Gadgets can feel personal, and they come with a mess of unintended consequences. You might think you're giving a nice gift, but the recipient could feel saddled with the cost of buying extra gear or a monthly subscription. You might be nudging them to share information with a company in order to use a device, or lock into an ecosystem that then influences or limits future purchases. The last thing you want is to give a gift that feels like a burden.
Before you buy, remember that privacy, security and compatibility issues will go a long way in helping you make sound decisions as you shop for others. Let's take a closer look at some best practices you should keep in mind.
Watch out for extras someone else will have to buy
No matter what type of device you end up buying as a gift, keep any extra accessories it may require in mind. Ask yourself -- or the salesperson -- if the device is ready to use right out of the box.
If you, do they require a hub to get them to work? If it's a phone or tablet, does it make sense to also give a case, or to let your recipient pick one out later? Many phones have ditched the headphone jack, so a dongle to go from a USB-C or Lightning plug to a 3.5mm audio connection may be needed.
More examples to heed: For a, extra brushes, filters or virtual barriers are going to be items your loved one will eventually need. Odds are, if you gift a smart speaker, which also doubles as a voice-activated speaker for streaming music, a gift card for a subscription to Spotify or Pandora will be appreciated.
Another aspect to consider is if they'll need to replace stuff they already have. Maybe that new phone requires a different kind of charging cable than what they already use. It may not be your responsibility to replace that, but be aware that your gift could have ripple effects.
Pay attention to which devices they already own
The last thing you want to do is get Dad a present that he can't or won't use. Before deciding to get someone the latestor an , make sure you find out what kind of devices they already use on a regular basis.
Wireless earbuds are usually a safe bet, and smartwatches (outside of the Apple Watch) generally work with any type of smartphone.typically work with any TV, as well. Don't get so caught up in what kind of products your friends and family members already have that you don't make a decision, just remember to keep your gift receipts handy so they can make an exchange, guilt-free.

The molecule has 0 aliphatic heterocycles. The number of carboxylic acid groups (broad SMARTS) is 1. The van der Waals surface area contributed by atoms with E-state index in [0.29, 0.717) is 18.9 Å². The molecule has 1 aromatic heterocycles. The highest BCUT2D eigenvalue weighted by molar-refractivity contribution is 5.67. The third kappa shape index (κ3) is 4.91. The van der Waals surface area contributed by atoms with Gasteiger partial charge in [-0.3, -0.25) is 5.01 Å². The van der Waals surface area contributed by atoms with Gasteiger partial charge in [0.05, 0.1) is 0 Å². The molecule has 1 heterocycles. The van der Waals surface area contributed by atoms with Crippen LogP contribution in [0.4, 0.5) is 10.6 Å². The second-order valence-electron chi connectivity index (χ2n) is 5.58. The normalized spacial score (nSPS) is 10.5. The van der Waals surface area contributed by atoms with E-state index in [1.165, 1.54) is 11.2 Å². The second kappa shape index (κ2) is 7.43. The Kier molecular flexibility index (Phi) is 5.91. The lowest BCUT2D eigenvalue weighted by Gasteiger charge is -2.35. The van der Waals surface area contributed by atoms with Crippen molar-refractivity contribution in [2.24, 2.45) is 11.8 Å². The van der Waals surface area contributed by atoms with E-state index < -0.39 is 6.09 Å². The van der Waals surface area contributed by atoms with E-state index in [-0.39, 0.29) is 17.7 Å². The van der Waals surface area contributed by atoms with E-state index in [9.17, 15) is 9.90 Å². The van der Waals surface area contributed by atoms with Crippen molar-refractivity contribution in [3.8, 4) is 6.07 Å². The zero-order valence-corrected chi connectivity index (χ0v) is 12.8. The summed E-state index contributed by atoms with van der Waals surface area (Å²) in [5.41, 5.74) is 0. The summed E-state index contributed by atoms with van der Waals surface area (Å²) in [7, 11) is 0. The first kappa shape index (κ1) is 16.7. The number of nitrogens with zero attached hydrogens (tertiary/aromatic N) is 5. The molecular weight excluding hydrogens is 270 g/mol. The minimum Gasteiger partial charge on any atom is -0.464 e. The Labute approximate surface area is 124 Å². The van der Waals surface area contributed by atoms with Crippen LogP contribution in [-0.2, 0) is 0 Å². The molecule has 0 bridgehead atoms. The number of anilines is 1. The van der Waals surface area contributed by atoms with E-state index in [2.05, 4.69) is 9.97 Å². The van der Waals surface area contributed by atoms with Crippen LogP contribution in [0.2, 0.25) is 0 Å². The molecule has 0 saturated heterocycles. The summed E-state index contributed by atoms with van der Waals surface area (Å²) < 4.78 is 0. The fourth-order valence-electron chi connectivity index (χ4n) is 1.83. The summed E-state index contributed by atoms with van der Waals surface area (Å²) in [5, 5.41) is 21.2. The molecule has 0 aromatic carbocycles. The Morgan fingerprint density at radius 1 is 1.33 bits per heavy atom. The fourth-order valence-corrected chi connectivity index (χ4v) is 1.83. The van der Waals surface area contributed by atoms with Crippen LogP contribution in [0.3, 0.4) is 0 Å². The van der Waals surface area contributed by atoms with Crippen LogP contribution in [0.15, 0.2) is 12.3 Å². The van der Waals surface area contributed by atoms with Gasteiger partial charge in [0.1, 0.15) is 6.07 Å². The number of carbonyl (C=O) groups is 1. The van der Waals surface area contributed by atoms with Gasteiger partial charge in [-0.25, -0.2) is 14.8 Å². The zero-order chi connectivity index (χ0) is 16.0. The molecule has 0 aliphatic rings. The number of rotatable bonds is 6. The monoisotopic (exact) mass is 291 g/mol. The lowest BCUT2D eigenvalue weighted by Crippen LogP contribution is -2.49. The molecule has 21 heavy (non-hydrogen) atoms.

If you have a general idea of what kind of device (or devices) the giftee already uses around the house, we have athat lays it all out for you. Here are more .
The golden rule of buying a phone as a gift
, pat yourself on the back for your thoughtfulness and generosity. Just make sure you've thought through all the angles.
The most important one is making sure that the phone you're buying someone will work with their wireless carrier of choice. Wireless carriers use different technology that can prevent phones from working on competitors' networks. The last thing you want to do is buy a phone that only works on Verizon Wireless for someone who's entrenched in T-Mobile. Another aspect to consider is price plan, especially if you're going to buy a , with most carriers requiring a specific, and sometimes more expensive, plan in .
Either directly ask the gift recipient which wireless carrier they use or consider buying an unlocked phone. Many phone-makers offer an unlocked version that will work on almost all wireless carriers. Just know that not every carrier feature might work, like Wi-Fi calling, which is tuned to specific networks. In a nutshell, know your audience.